8. make, do, have, try: These words indicate actions or attempts. “Make” – to produce, “do” – to perform, “have” – to possess, “try” – to attempt.
  9. among, through, between, along: These words denote interaction between objects or passage through something. “Among” – surrounded by, “through” – moving from one side to another, “between” – in the middle of two things, “along” – in a line with something.
  10. like, as, for, in: These words indicate comparison, assumption, or location. “Like” – similar to, “as” – in the same way, “for” – intended to be used, “in” – within a space.
  11. aware, knowing, helpful, cautious: These words describe a state of consciousness or a particular style of behavior. “Aware” – conscious or informed, “knowing” – having knowledge, “helpful” – providing assistance, “cautious” – being careful or wary.
  12. cash, money, change, savings: These words describe financial concepts. “Cash” – physical currency, “money” – general currency, “change” – coins, “savings” – money set aside for the future.
  13. part, place, share, piece: These words denote a portion of something or a location in something. “Part” – portion, “place” – location, “share” – a portion distributed among others, “piece” – a section or part.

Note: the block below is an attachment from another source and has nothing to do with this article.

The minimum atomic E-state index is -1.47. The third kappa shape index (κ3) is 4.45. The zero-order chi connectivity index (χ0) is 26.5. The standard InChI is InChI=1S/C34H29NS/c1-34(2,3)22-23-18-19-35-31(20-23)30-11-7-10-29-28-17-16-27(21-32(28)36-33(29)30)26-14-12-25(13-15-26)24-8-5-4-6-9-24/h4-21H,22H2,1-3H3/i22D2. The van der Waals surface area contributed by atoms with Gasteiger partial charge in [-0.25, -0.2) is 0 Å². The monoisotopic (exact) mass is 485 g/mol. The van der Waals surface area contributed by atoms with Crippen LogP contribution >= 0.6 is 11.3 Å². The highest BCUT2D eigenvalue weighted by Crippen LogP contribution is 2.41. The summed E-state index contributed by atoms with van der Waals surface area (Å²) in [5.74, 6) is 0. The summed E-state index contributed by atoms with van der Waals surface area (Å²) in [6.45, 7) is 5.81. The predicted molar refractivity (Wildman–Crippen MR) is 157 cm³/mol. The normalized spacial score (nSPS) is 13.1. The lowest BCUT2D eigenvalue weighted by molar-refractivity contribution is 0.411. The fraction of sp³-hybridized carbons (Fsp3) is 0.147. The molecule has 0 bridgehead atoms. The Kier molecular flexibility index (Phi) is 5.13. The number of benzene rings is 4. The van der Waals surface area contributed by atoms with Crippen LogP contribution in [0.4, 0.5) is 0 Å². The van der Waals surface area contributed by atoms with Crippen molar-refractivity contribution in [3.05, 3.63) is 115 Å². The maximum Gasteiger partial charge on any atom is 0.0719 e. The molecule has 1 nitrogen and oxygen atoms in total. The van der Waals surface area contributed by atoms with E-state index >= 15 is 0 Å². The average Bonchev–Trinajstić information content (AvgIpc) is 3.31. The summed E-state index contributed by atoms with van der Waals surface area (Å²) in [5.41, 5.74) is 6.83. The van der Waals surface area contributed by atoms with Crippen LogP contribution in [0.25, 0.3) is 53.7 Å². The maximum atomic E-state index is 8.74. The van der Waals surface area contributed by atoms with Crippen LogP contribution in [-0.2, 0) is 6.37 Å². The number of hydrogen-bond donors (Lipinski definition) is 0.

14. reply, answer, respond, return: These words describe a reaction to a query or an action. “Reply” – a response, “answer” – a response to a question, “respond” – to react, “return” – to come or go back.
  15. from, as, of, for: These words indicate origin, comparison, belonging, or purpose. “From” – originating at, “as” – in the capacity of, “of” – belonging to, “for” – intended to be used for.


Text for an exercise where there are 15 blanks to be filled in with words using the word list above. For example, for the first gap (1) in the sentence, you need to choose a word from list 1. late, recent, latest, fresh. That is, you need to choose one of the 4 options for each sentence to write it instead of omitting it. When all blanks are filled, press the “submit answers” button to check the results.

What teenagers do with their money

Thirteen-year-olds do not spend as much money as their parents suspect - at least not according to the findings of a (1) survey, Money and Change. The survey (2) three hundred teenagers, 13-17 years old, from (3) Britain. By the time they (4) their teens, most children see their weekly allowance rise dramatically to an amazing national average of £5.14. Two thirds think they get (5) money, but most expect to have to do something to get it. Although they have more cash, worry about debt is (6) among teenagers. Therefore, the (7) of children (8) an effort to save for the future. Greater access to cash  (9) teenagers does not, however, mean that they are more irresponsible (10) a result. The economic recession seems to have encouraged (11) attitudes to money, even in the case of children at these ages. Instead of wasting what pocket (12) they have on sweets or magazines, the 13-year-olds who took (13) in the survey seem to (14) to the situation by saving more than half (15)  their cash.